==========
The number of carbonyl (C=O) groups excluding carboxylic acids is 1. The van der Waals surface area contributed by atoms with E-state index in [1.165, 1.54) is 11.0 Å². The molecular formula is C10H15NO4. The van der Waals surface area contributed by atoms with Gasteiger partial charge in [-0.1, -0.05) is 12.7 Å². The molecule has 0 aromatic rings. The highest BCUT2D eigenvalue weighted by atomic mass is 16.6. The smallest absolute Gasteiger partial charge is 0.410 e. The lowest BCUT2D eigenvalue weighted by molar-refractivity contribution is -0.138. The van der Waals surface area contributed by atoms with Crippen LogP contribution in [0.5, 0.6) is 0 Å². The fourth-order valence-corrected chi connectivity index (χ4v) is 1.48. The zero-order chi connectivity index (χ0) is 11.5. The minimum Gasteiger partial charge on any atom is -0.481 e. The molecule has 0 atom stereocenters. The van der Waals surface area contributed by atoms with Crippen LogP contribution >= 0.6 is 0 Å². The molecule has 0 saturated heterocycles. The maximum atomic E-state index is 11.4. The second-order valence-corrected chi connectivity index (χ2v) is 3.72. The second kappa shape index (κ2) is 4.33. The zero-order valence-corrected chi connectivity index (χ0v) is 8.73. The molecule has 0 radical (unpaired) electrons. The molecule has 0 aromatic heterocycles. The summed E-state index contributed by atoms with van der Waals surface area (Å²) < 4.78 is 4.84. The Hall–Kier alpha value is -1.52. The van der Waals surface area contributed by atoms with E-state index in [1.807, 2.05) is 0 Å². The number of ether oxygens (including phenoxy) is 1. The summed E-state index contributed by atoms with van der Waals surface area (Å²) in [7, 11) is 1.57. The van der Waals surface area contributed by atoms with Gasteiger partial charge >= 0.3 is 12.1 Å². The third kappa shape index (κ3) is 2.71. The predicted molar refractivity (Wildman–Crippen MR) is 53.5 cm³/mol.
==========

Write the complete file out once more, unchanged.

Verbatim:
The number of carbonyl (C=O) groups excluding carboxylic acids is 1. The van der Waals surface area contributed by atoms with E-state index in [1.165, 1.54) is 11.0 Å². The molecular formula is C10H15NO4. The van der Waals surface area contributed by atoms with Gasteiger partial charge in [-0.1, -0.05) is 12.7 Å². The molecule has 0 aromatic rings. The highest BCUT2D eigenvalue weighted by atomic mass is 16.6. The smallest absolute Gasteiger partial charge is 0.410 e. The lowest BCUT2D eigenvalue weighted by molar-refractivity contribution is -0.138. The van der Waals surface area contributed by atoms with Crippen LogP contribution in [0.5, 0.6) is 0 Å². The fourth-order valence-corrected chi connectivity index (χ4v) is 1.48. The zero-order chi connectivity index (χ0) is 11.5. The minimum Gasteiger partial charge on any atom is -0.481 e. The molecule has 0 atom stereocenters. The van der Waals surface area contributed by atoms with Crippen LogP contribution >= 0.6 is 0 Å². The molecule has 0 saturated heterocycles. The maximum atomic E-state index is 11.4. The second-order valence-corrected chi connectivity index (χ2v) is 3.72. The second kappa shape index (κ2) is 4.33. The zero-order valence-corrected chi connectivity index (χ0v) is 8.73. The molecule has 0 radical (unpaired) electrons. The molecule has 0 aromatic heterocycles. The summed E-state index contributed by atoms with van der Waals surface area (Å²) < 4.78 is 4.84. The Hall–Kier alpha value is -1.52. The van der Waals surface area contributed by atoms with E-state index in [1.807, 2.05) is 0 Å². The number of ether oxygens (including phenoxy) is 1. The summed E-state index contributed by atoms with van der Waals surface area (Å²) in [7, 11) is 1.57. The van der Waals surface area contributed by atoms with Gasteiger partial charge >= 0.3 is 12.1 Å². The third kappa shape index (κ3) is 2.71. The predicted molar refractivity (Wildman–Crippen MR) is 53.5 cm³/mol.